Hamilton has now explained how he came to his decision and that he had every intention of playing at the Crucible from the outset, until he saw the set-up, which he considered unsafe.
The former German Masters champion has dismissed the suggestion that he was just out to win some prize money in qualifying, but is not surprised that the WST chairman saw it this way.
‘I fully expected it because we know what Barry’s like,’ Anthony said. ‘For him to be philosophical or phlegmatic about it would be the opposite of what he normally is.
‘I pulled out of the the World Championships before I knew I’d get any points or money and I thought I’d get a fine as well. At the time I probably thought it was 80% likely I’d not get the prize money, the points and I’d get a 500 quid fine on top, and despite that I thought it was the right decision to pull out.
‘I knew that there would be a crowd, but I foolishly, naively assumed that the safety measures would be more stringent. I assumed there might be a glass partition like in NHL, or maybe no one in the first six rows, something like that.
‘I only saw the seating plan on the day I was travelling to Sheffield for testing, that was the first time and that was the day I decided it was not safe. I got really anxious about it and just felt I had to do the right thing for me.
‘He [Hearn] made his mind up that that’s the way I was thinking but he’s just making his own news.
‘Come on, I haven’t been to the Crucible for 12 years, why wouldn’t I want to play? At 49 I may well not get back there again, it doesn’t make any sense. I’m doing alright for money, I’m not falling off the tour. If I didn’t want to play I wouldn’t have entered, I’m not that sort of guy.
‘But unfortunately for me Barry’s got all the platform to say this and that and I didn’t think it was worthwhile putting my point out there, you get in a tit-for-tat with him, you’ll come off second best.
‘He was obviously angry that there was a space in the tournament, which was my biggest concern as well. The last thing I wanted was to leave a bye in the World Championship. It’s my favourite tournament, favourite venue, I hated the thought of doing it, but I had to look after my own well-being. I was too anxious to play in that environment.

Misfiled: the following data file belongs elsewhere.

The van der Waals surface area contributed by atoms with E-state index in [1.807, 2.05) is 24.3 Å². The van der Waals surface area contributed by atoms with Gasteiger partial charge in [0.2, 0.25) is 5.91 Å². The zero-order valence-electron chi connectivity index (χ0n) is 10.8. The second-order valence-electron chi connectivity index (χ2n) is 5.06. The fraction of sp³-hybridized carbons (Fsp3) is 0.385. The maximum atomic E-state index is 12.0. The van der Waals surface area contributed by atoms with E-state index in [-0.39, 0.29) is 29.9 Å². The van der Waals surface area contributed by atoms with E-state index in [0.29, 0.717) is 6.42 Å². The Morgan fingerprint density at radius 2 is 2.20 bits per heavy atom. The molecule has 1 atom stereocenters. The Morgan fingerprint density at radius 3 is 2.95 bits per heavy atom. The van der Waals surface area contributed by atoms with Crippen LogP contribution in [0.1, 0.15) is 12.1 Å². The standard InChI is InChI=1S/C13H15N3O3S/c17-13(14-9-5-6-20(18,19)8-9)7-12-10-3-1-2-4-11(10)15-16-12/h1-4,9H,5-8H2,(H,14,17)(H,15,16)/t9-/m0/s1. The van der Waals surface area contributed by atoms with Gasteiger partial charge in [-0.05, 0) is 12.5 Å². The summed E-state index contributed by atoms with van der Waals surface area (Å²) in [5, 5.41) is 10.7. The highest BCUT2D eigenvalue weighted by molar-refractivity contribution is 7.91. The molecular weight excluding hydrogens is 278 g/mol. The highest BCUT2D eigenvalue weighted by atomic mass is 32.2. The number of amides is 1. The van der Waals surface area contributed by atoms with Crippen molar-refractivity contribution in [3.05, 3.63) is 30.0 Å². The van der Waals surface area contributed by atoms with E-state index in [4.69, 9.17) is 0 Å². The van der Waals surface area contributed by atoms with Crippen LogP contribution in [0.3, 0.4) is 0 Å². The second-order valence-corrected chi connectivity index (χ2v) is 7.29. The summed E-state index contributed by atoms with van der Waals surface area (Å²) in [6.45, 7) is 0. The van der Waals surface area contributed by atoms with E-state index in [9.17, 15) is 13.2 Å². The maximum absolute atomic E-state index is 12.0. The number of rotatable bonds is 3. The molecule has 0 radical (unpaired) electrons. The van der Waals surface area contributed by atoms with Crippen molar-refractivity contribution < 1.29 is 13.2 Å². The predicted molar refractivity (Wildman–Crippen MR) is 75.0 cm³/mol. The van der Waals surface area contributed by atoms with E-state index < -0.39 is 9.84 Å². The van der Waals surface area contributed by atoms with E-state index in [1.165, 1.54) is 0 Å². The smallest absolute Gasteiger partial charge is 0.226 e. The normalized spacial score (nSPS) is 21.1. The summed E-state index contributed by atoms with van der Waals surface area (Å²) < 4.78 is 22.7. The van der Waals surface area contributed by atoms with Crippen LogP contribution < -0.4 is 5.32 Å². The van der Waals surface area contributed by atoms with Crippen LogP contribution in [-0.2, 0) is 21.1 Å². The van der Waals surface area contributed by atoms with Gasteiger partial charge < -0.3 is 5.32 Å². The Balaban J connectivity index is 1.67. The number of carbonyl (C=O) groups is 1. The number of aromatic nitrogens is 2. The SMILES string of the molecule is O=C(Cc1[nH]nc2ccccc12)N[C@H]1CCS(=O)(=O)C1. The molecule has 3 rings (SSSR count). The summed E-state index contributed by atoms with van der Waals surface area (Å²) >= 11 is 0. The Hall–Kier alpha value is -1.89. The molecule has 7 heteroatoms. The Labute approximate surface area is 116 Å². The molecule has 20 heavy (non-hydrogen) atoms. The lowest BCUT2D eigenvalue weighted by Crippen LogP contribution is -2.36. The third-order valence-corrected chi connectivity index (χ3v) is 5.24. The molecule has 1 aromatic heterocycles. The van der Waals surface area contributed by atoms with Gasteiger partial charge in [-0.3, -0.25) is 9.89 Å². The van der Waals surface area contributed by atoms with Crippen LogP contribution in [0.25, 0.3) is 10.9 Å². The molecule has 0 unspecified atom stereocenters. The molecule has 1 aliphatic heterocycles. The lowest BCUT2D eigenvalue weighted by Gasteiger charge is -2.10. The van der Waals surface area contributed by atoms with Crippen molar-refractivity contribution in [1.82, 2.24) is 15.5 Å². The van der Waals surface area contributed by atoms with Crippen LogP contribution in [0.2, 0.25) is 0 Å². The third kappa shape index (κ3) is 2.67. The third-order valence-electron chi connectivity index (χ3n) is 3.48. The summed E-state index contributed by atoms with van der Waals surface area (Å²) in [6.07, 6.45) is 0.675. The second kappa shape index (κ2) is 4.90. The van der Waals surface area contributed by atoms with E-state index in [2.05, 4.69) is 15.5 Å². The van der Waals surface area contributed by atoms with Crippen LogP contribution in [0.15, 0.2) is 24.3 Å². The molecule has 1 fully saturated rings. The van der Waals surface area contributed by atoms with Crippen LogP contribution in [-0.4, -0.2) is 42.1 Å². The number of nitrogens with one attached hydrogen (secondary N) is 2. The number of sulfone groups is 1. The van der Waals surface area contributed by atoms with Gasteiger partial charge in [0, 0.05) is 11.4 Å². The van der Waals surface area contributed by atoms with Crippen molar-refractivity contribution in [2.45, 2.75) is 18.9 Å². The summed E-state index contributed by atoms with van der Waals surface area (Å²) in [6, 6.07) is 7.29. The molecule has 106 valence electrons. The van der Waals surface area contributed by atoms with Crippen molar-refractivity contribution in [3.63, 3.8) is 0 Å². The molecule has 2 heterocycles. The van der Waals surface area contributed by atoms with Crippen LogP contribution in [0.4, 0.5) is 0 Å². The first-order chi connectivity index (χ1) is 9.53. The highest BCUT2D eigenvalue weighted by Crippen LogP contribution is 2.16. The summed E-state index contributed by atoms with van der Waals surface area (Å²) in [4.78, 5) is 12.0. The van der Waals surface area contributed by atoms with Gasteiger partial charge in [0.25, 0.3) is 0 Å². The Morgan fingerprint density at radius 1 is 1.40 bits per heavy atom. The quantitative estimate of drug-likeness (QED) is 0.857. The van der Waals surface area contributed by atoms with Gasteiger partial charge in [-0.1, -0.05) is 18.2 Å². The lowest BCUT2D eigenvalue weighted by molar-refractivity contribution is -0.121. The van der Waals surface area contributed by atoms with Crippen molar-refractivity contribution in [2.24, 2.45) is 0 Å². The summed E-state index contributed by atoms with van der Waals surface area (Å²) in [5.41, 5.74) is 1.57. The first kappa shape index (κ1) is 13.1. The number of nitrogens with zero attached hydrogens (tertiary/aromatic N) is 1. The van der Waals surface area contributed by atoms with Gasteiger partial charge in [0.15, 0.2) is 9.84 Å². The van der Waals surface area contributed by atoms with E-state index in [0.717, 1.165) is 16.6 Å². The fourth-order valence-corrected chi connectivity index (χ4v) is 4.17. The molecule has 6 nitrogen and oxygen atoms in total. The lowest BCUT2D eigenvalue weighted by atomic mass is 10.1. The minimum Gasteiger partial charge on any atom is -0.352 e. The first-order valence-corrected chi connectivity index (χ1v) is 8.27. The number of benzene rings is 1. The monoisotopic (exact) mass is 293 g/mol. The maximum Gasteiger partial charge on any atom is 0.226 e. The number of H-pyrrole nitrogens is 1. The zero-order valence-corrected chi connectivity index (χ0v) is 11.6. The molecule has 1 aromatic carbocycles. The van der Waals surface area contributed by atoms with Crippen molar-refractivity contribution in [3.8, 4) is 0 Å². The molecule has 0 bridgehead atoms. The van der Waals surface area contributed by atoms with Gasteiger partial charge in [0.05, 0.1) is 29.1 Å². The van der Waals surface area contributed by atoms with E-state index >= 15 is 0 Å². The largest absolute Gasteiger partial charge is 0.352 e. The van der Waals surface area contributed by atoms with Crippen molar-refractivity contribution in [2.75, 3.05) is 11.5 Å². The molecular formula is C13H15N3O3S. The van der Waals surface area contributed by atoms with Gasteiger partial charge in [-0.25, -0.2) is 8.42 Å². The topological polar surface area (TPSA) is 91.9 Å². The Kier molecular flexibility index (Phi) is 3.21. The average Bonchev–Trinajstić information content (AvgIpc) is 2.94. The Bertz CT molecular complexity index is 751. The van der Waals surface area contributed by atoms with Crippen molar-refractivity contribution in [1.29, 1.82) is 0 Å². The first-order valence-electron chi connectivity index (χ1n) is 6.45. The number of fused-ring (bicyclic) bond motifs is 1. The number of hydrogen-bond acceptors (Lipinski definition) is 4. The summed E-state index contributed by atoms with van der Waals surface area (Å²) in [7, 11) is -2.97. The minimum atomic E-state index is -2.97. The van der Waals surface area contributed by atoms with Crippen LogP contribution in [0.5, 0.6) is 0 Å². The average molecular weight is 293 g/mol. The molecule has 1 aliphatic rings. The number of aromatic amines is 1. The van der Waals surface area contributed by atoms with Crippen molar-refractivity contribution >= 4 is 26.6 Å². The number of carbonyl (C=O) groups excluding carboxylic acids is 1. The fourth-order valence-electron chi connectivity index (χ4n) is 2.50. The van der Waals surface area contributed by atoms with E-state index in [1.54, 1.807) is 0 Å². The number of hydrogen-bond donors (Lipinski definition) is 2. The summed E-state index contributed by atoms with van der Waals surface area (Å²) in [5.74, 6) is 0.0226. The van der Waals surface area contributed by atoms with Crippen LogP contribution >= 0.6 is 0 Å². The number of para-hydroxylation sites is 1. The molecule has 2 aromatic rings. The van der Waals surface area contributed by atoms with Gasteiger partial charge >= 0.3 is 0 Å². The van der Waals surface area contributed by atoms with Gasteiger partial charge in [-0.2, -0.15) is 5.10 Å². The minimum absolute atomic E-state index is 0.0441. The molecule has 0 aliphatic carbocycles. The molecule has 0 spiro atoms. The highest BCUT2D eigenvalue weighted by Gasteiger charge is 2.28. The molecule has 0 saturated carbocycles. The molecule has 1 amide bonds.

‘The idea that [Judd] Trump and Barry have decided that they knew what I was doing, that I was just trying to win the 20 grand is 100% untrue. I know how it looks, but it’s not what happened.’
Hamilton will be back in action on Monday (Picture: Getty Images)Hamilton felt the criticism that came his way from those within snooker was unfair, to say the least, but is perfectly comfortable with his decision and feels the response to it was just sensationalism.
‘You can’t have a boring answer these days, it’s got to upset somebody, there’s no place for common sense,’ he said.
‘It’s maddening because it’s your peers you don’t want to upset because I respect them, I respect them as competitors. The public I really don’t give a toss about, but your peers I do worry about, but they’re going to make their own mind up.
‘If somebody like Steve Davis was going to jump all over it then that would bother me. He called it right on the BBC, said that he thought I got anxious late on and that’s exactly what happened. He’s a lovely human being and could see the human angle more.
‘As long as your mum and dad, your best mates are fine with you then it’s happy days.’
The Sheriff is a very well-respected player on tour (Picture: Getty Images)It is easy for some to think Hamilton is taking an ultra-cautious approach to the pandemic, but not only is he in the vulnerable category, he has experienced serious personal trauma due to the virus and his safety-first approach is very understandable.